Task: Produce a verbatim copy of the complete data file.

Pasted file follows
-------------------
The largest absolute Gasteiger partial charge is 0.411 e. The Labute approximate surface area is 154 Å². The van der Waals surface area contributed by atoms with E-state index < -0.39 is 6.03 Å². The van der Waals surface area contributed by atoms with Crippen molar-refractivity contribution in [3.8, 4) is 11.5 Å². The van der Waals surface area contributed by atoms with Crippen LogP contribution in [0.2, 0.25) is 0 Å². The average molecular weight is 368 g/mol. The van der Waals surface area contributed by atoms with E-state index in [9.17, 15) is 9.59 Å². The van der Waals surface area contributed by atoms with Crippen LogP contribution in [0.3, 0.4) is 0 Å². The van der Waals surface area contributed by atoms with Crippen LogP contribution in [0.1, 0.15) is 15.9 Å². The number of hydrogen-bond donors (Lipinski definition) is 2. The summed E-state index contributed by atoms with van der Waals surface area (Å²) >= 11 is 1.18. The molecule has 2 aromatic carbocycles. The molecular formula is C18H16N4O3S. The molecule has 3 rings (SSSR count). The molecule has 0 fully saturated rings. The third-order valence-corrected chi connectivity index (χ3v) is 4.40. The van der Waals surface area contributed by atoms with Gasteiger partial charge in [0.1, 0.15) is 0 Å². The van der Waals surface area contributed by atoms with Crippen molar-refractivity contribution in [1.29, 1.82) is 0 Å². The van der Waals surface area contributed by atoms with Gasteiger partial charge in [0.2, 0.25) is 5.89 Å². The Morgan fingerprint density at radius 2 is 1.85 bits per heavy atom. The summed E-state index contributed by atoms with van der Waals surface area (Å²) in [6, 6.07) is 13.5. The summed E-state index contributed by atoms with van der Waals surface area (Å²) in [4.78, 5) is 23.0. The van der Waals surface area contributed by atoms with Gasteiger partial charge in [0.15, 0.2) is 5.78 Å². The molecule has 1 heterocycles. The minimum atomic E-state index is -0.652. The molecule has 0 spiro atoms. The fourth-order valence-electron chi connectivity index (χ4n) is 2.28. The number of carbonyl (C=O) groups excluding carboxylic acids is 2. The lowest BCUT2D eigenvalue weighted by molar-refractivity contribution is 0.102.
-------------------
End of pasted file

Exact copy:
The largest absolute Gasteiger partial charge is 0.411 e. The Labute approximate surface area is 154 Å². The van der Waals surface area contributed by atoms with E-state index < -0.39 is 6.03 Å². The van der Waals surface area contributed by atoms with Crippen molar-refractivity contribution in [3.8, 4) is 11.5 Å². The van der Waals surface area contributed by atoms with Crippen LogP contribution in [0.2, 0.25) is 0 Å². The average molecular weight is 368 g/mol. The van der Waals surface area contributed by atoms with E-state index in [9.17, 15) is 9.59 Å². The van der Waals surface area contributed by atoms with Crippen LogP contribution in [0.3, 0.4) is 0 Å². The van der Waals surface area contributed by atoms with Crippen LogP contribution in [0.1, 0.15) is 15.9 Å². The number of hydrogen-bond donors (Lipinski definition) is 2. The summed E-state index contributed by atoms with van der Waals surface area (Å²) >= 11 is 1.18. The molecule has 2 aromatic carbocycles. The molecular formula is C18H16N4O3S. The molecule has 3 rings (SSSR count). The molecule has 0 fully saturated rings. The third-order valence-corrected chi connectivity index (χ3v) is 4.40. The van der Waals surface area contributed by atoms with Gasteiger partial charge in [0.1, 0.15) is 0 Å². The van der Waals surface area contributed by atoms with Crippen molar-refractivity contribution in [1.29, 1.82) is 0 Å². The van der Waals surface area contributed by atoms with Gasteiger partial charge in [0.2, 0.25) is 5.89 Å². The Morgan fingerprint density at radius 2 is 1.85 bits per heavy atom. The summed E-state index contributed by atoms with van der Waals surface area (Å²) in [6, 6.07) is 13.5. The summed E-state index contributed by atoms with van der Waals surface area (Å²) in [4.78, 5) is 23.0. The van der Waals surface area contributed by atoms with Gasteiger partial charge in [0.15, 0.2) is 5.78 Å². The molecule has 1 heterocycles. The minimum atomic E-state index is -0.652. The molecule has 0 spiro atoms. The fourth-order valence-electron chi connectivity index (χ4n) is 2.28. The number of carbonyl (C=O) groups excluding carboxylic acids is 2. The lowest BCUT2D eigenvalue weighted by molar-refractivity contribution is 0.102.